Housing associations can build and grow with the councils

Funding changes will alter the balance in social housing, says Felicity Cannell
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What is the future for housing associations now that John Prescott, the Deputy Prime Minister, is calling for private sector funding to build more council houses?

Local authorities are restricted from borrowing by public sector regulations, whereas housing associations can fund themselves from banks and building societies using housing stock and rent flows as security. If councils were free to do the same, it is estimated that this funding could support the building of 100,000 council houses a year, which would meet the current shortage.

Bill Morris, general secretary of the T&G Workers' Union, said at the last TUC annual conference: "Both the T&G and the Labour Party believe strongly in the concept of citizenship. I can think of no more practical statement of citizenship than having a home, whether rented or owned."

Will housing associations, now the main providers of social housing, soon have properties for people above the council tenant bracket? A pre-election survey by Property Week and lawyers Pinsent Curtis found that housing associations are expected to fall from favour as the balance of power shifts back towards local authorities. But David Philpott, of Pinsent Curtis's Birmingham office, says: "It is our view that in the short to medium term the well-managed housing associations with sufficient reserves to do so will continue to develop at significant levels."

A consortium of social housing providers has set up a "property shop" in Sheffield, where people with low incomes or limited housing options can look for shared-ownership and low-cost housing.

Housing associations are regulated by the Housing Corporation, a government agency responsible for funding all new social housing provision in England. Although the previous government handed over much of the responsibility for social housing to housing associations, it was the Labour government of 1964-66 which created the Corporation. The idea was to build a new social housing sector to fill the gap between the shrinking private rented market and the local authority sector.

Until 1988 housing associations received 100 per cent public funding, but the 1988 Housing Act meant that a large share of costs had to be borrowed from the private sector. From then on, housing associations became the major providers of new social housing. Over 2,200 housing associations in England provide homes for around 1.5 million people. Since 1988, pounds 8.5bn in private sector funds has been invested in housing associations, either to build new homes for rent and shared-ownership or to rehabilitate existing properties.

Assured tenancies and affordable rents are the housing association's main priorities, but increasing importance is placed on low-cost home- ownership schemes. These allow a tenant to buy a share in a property on a long lease, with the option to increase the share. Rent is paid on the share owned by the housing association and the mortgage is arranged independently by the individual. Properties are sold at full market value.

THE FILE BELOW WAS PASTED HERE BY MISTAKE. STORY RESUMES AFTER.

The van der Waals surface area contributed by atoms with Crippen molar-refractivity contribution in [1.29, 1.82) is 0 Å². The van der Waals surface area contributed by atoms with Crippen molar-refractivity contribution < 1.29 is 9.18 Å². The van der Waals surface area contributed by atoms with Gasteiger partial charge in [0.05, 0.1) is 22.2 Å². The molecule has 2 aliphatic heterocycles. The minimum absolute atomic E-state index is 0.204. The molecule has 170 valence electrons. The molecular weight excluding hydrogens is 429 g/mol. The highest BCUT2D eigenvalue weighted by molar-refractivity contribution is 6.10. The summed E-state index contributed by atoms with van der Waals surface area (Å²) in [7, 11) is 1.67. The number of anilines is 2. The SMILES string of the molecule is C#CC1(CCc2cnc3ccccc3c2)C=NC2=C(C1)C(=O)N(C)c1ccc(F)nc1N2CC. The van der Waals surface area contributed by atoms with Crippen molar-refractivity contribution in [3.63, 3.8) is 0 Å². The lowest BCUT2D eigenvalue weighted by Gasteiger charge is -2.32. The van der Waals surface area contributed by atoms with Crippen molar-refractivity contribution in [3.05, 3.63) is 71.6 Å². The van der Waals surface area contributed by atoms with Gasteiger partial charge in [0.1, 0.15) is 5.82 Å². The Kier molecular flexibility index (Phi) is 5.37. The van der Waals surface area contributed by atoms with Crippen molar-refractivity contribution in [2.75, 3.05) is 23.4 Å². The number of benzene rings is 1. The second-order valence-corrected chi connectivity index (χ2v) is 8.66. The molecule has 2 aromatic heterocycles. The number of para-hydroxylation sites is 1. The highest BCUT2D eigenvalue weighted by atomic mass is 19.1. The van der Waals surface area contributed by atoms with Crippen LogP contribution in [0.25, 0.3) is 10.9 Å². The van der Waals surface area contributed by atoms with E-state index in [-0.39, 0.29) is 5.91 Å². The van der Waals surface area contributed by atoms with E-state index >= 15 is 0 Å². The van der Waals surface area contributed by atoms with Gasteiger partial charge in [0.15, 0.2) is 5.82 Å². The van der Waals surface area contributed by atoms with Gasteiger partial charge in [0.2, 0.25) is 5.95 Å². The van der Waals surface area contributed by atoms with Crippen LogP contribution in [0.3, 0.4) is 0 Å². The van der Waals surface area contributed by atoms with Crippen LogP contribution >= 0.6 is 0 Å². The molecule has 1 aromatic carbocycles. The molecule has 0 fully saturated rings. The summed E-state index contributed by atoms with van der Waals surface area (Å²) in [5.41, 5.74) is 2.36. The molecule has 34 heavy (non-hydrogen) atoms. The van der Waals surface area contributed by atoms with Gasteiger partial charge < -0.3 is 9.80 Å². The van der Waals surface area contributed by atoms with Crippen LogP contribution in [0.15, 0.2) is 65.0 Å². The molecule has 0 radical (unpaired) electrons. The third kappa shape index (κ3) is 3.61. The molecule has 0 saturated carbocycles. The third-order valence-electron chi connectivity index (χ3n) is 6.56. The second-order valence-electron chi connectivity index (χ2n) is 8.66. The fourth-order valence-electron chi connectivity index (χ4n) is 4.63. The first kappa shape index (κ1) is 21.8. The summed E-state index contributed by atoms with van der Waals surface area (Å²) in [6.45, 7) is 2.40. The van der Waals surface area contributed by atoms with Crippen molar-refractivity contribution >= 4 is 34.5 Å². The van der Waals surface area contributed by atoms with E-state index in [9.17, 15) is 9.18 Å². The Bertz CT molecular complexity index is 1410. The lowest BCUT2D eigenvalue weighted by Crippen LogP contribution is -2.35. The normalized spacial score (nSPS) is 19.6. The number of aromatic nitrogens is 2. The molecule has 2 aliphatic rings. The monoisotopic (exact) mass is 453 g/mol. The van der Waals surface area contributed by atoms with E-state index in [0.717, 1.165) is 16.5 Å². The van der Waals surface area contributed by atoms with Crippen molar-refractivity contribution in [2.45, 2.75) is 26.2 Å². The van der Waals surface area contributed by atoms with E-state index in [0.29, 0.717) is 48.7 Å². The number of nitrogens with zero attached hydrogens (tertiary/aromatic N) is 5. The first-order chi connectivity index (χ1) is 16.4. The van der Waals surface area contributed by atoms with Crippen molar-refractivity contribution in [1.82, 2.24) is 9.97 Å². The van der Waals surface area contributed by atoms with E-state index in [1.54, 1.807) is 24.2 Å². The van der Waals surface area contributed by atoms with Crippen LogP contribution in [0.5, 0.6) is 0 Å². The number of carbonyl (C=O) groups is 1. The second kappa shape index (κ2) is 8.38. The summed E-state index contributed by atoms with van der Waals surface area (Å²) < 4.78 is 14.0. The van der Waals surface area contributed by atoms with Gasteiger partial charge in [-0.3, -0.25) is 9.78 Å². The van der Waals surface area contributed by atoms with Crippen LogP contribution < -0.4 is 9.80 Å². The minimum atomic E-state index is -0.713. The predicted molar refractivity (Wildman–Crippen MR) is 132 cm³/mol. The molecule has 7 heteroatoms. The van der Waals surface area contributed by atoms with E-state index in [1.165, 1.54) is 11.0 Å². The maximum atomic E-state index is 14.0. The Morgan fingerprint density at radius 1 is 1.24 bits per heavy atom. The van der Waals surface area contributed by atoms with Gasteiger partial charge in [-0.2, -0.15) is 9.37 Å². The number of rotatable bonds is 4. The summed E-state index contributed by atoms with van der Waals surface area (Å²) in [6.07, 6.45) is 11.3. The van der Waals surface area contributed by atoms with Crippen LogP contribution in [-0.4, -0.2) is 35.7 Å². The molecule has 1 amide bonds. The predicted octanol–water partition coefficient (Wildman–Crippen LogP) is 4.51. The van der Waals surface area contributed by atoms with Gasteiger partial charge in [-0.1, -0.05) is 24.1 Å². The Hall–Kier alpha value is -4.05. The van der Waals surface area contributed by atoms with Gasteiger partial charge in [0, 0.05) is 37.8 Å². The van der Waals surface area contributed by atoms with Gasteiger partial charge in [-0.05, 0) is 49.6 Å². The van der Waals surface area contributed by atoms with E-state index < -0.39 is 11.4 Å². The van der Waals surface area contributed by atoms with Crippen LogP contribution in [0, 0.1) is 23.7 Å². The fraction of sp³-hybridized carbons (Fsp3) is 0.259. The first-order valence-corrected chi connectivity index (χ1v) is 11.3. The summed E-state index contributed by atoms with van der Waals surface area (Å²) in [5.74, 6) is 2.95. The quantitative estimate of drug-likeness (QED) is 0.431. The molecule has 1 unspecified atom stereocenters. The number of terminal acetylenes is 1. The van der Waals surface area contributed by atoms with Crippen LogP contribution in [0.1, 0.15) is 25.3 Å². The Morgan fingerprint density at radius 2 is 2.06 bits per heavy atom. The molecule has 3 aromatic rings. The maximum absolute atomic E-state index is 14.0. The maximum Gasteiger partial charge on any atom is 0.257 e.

The appeal is the ability to part-buy with a strictly regulated landlord. Getting a mortgage is usually simple, but to be accepted by the housing association you will have to show you can meet the mortgage and rent payments.

There are two types of shared-ownership: conventional, which operates in properties which are already owned by the housing association; and "do-it-yourself", which allows a tenant to seek a property on the open market in areas covered by the housing association, which will then buy the property with the tenant. This helps spread social housing away from traditional council estates.

Existing tenants also have access to the Tenants' Incentive Scheme, a cash grant to help buy a home in the private market. This is designed to free up places for tenants-in-waiting.

These initiatives aim to help tenants get a foothold on the housing market ladder. Another little-known scheme provides a softer landing for those about to fall off. Under Mortgage Rescue, the housing association will buy a property facing repossession and take on its debts, so residents can remain in their homes as tenants.

A recent survey from the Housing Corporation showed that most housing association tenants are pleased with the service: 82 per cent are satisfied with their association as a landlord. Some tenants can be very demanding, as North British Housing Association has reported. Repair requests include "This is to let you know our lavatory seat is broken and we cannot get BBC2" and "Will you please send someone to mend our broken path? My wife tripped and fell on it and she is now pregnant."

If central government funding is channelled in a different direction, housing associations may not remain the chief social housing providers. But, as Mr Philpott of Pinsent Curtis says: "Housing associations have proved responsive to a changing funding environment. Through structured use of available reserves, working in partnership with others in both the public and private sectors, and by diversification, have continued to thrive."

North British Housing Association has over 38,000 homes nationwide: 01772 897200. Metropolitan Home Ownership covers London: 0181-881 1234.

Local housing association information available from the Housing Corporation: 0171-393 2000, or from local councils.